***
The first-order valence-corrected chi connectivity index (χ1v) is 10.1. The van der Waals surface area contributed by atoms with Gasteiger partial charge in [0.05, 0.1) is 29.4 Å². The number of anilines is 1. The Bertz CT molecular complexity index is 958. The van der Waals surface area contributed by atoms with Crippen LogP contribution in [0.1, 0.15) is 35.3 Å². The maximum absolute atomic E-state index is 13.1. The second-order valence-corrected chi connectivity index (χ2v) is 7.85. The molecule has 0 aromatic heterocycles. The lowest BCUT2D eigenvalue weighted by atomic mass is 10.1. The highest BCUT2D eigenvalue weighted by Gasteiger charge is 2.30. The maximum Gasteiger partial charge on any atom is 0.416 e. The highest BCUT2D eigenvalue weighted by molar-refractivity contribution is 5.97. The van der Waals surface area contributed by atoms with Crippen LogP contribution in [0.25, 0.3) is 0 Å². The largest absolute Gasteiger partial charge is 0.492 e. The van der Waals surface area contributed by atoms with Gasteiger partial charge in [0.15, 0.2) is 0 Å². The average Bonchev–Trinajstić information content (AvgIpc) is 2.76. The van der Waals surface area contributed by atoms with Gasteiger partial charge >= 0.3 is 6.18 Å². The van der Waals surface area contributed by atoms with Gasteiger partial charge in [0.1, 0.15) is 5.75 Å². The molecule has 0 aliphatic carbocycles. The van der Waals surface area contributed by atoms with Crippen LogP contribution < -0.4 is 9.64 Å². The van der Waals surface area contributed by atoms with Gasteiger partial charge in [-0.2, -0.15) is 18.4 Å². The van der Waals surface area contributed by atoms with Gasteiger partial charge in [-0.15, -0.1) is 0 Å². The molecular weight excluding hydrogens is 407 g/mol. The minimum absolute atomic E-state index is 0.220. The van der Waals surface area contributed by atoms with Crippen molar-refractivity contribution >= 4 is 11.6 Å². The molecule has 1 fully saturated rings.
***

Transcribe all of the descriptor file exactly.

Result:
The first-order valence-corrected chi connectivity index (χ1v) is 10.1. The van der Waals surface area contributed by atoms with Gasteiger partial charge in [0.05, 0.1) is 29.4 Å². The number of anilines is 1. The Bertz CT molecular complexity index is 958. The van der Waals surface area contributed by atoms with Crippen LogP contribution in [0.1, 0.15) is 35.3 Å². The maximum absolute atomic E-state index is 13.1. The second-order valence-corrected chi connectivity index (χ2v) is 7.85. The molecule has 0 aromatic heterocycles. The lowest BCUT2D eigenvalue weighted by atomic mass is 10.1. The highest BCUT2D eigenvalue weighted by Gasteiger charge is 2.30. The maximum Gasteiger partial charge on any atom is 0.416 e. The highest BCUT2D eigenvalue weighted by molar-refractivity contribution is 5.97. The van der Waals surface area contributed by atoms with Crippen LogP contribution in [0.25, 0.3) is 0 Å². The largest absolute Gasteiger partial charge is 0.492 e. The van der Waals surface area contributed by atoms with Gasteiger partial charge in [0.15, 0.2) is 0 Å². The average Bonchev–Trinajstić information content (AvgIpc) is 2.76. The van der Waals surface area contributed by atoms with Gasteiger partial charge >= 0.3 is 6.18 Å². The van der Waals surface area contributed by atoms with Gasteiger partial charge in [0.1, 0.15) is 5.75 Å². The molecule has 0 aliphatic carbocycles. The van der Waals surface area contributed by atoms with Crippen LogP contribution < -0.4 is 9.64 Å². The van der Waals surface area contributed by atoms with Gasteiger partial charge in [-0.2, -0.15) is 18.4 Å². The van der Waals surface area contributed by atoms with Gasteiger partial charge in [-0.15, -0.1) is 0 Å². The molecular weight excluding hydrogens is 407 g/mol. The minimum absolute atomic E-state index is 0.220. The van der Waals surface area contributed by atoms with Crippen molar-refractivity contribution >= 4 is 11.6 Å². The molecule has 1 fully saturated rings.